If one were to gauge things by Instagram and Twitter posts, a high percentage of people who celebrate Christmas spent today doing this …
To which I say: Welcome to my last 48 Christmases.
I mean no offense. And I’m certainly not happy that COVID wrecked so many family gatherings; so many joyful feasts; so many annual traditions of leaving cookies for Santa; of waking up and running down the steps to open presents; of grandparents and aunts and uncles and cousins basking in the glow of a magnificently outfitted tree. I actually hate everything about it, and mourn in particular for older relatives who—instead of embracing the love of a unique holiday—sit lonely and depressed at home, heating up Trader Joe’s pizza or ordering out for Chinese.
But, just so it’s noted, what you’re experiencing is (in many ways) what we Jews deal with every Christmas.
For most of my life Christmas was the least-favorite day of the year. I felt like the guy locked inside a shopping mall after closing time. Or the guy who misses the state fair because I had to go tile shopping with Mom. I knew all the kids up and down Emerald Lane were unwrapping presents and gorging on candy canes and chocolate Santas, while I was staring at my toes or lying in bed, gazing up at my Rickey Henderson poster. If Dec. 24 and Dec. 26 were 24-hour days, Dec. 25 was—at the bare minimum—500 hours of hell. I’d look at my clock. Look again. And again. And again.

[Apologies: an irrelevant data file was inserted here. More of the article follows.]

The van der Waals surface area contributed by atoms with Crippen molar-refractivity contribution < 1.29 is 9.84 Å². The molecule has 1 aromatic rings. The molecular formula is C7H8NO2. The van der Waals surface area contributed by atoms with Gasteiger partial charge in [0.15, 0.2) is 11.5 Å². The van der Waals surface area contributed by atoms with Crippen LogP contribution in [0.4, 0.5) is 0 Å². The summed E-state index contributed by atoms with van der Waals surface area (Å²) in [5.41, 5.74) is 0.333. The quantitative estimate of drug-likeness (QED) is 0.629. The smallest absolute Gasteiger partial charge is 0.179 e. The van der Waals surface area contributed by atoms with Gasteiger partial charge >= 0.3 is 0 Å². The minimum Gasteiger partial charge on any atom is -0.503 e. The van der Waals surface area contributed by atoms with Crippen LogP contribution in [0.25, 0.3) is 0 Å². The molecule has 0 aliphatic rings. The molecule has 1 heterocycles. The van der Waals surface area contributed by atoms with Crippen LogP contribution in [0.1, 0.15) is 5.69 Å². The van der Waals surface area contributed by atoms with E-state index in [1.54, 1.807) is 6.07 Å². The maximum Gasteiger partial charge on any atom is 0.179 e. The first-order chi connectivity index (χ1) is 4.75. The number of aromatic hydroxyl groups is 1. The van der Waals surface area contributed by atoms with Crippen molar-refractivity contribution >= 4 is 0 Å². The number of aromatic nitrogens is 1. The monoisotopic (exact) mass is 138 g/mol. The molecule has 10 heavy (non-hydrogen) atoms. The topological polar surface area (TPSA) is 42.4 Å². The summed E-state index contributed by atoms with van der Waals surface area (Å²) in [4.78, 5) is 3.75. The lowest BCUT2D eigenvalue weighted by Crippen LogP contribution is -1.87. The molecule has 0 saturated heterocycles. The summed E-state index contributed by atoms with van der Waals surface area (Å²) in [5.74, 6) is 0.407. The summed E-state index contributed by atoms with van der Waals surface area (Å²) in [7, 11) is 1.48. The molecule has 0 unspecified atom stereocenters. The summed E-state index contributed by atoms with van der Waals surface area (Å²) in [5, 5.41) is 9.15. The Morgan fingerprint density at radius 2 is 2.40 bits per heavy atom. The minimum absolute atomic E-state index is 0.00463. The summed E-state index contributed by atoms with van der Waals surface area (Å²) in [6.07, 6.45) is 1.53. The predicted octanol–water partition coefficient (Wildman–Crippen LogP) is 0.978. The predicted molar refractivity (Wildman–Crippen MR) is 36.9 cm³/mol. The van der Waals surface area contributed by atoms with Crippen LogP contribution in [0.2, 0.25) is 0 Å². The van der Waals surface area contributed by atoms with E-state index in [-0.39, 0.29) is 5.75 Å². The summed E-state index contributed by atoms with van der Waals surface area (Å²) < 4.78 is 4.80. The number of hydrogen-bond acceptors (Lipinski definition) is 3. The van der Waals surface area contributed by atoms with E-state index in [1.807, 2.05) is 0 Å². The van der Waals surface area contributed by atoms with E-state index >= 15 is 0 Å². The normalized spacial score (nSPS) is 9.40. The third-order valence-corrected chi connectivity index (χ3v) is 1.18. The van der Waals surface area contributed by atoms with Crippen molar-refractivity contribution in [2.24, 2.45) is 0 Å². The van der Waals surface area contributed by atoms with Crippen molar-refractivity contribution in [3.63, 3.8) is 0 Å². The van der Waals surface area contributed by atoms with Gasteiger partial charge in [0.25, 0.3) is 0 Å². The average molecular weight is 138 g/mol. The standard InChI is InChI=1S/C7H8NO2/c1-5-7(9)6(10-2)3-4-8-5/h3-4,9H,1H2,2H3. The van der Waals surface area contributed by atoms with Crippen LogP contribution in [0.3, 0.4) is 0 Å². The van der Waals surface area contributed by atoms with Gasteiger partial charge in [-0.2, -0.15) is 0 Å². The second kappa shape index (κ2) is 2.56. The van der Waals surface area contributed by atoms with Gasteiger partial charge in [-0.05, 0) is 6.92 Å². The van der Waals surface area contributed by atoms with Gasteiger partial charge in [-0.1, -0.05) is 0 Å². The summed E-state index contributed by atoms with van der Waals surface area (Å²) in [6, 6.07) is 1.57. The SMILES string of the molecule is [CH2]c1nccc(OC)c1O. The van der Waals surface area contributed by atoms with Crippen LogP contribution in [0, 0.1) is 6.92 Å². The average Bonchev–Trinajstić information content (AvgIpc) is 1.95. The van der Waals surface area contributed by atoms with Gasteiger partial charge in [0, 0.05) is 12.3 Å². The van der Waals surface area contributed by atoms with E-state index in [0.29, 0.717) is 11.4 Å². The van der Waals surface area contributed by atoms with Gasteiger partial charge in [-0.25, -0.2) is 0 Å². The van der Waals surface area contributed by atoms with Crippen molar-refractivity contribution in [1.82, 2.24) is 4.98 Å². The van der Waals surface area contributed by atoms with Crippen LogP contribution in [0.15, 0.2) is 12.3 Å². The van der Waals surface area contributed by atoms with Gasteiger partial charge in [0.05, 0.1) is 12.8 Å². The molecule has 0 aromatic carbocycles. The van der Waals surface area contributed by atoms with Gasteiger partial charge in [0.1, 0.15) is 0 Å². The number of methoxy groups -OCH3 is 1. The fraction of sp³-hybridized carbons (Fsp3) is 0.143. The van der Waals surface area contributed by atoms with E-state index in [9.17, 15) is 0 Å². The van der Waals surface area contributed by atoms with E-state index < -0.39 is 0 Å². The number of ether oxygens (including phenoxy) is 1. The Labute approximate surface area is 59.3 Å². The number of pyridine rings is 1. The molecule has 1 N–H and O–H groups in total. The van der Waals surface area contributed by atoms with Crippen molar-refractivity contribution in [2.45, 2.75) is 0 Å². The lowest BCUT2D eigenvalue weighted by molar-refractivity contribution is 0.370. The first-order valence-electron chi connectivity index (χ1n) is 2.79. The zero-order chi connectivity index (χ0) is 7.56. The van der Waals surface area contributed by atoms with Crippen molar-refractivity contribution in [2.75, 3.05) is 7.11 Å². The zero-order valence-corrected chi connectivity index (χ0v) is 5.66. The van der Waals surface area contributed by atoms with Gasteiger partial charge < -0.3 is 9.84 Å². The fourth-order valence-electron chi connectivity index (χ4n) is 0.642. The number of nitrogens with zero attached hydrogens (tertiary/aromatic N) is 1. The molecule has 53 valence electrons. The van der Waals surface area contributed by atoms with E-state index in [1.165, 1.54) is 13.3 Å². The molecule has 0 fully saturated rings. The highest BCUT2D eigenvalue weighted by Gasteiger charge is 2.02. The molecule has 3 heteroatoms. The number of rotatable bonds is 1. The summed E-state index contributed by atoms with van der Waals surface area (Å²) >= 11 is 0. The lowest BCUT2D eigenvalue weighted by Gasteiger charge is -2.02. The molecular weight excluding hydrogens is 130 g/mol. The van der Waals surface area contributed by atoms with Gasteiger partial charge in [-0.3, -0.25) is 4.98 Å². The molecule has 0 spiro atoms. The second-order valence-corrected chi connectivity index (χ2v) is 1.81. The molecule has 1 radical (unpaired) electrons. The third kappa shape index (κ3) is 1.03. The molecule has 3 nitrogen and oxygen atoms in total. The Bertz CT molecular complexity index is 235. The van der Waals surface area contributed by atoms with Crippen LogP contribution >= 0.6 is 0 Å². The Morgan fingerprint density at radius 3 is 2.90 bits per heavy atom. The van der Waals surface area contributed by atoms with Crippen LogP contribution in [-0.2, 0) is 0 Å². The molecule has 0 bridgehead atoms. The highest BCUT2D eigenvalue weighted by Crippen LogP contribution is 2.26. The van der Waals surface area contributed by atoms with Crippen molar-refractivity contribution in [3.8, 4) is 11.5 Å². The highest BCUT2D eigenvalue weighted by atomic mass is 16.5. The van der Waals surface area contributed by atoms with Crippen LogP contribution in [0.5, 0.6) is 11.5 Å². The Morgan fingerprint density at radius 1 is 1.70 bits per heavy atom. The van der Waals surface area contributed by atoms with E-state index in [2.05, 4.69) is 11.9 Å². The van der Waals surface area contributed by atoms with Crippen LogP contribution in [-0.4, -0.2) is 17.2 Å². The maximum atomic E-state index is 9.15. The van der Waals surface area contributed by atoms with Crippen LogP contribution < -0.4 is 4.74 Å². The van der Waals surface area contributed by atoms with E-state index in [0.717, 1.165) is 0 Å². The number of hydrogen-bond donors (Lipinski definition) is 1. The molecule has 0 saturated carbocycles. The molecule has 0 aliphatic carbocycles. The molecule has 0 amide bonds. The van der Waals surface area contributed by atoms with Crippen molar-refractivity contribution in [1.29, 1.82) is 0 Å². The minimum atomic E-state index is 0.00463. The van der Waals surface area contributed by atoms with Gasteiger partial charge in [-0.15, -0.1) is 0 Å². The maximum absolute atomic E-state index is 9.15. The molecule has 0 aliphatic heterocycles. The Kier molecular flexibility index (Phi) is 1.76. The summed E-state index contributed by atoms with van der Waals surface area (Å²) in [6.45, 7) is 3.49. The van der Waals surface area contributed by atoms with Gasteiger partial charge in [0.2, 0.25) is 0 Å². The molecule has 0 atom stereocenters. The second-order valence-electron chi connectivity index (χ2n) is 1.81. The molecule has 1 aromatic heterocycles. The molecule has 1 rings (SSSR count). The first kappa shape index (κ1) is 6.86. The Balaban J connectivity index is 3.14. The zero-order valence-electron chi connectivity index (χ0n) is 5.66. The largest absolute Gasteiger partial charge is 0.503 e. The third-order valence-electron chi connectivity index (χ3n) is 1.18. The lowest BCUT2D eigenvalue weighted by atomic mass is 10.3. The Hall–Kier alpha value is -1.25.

“Let’s all take a family walk,” Dad would suggest.
“Why don’t we play Monopoly?” Mom would suggest.
“Why don’t we do nothing—like every Christmas,” I’d counter, sadly.
So I’d do nothing.
I don’t want this to happen again. Never, ever, ever, ever, ever, ever, ever, ever again. The year 2020 blows, and the lack of a fruitful Christmas blows, too.
All I ask is that, in 2021, when you’re back at Grandma’s house, eating her homemade bread pudding and listening to some Mariah Carey jingle, think back a year earlier, and think of Jeff, your friendly neighborhood Jew.
I’ll be home.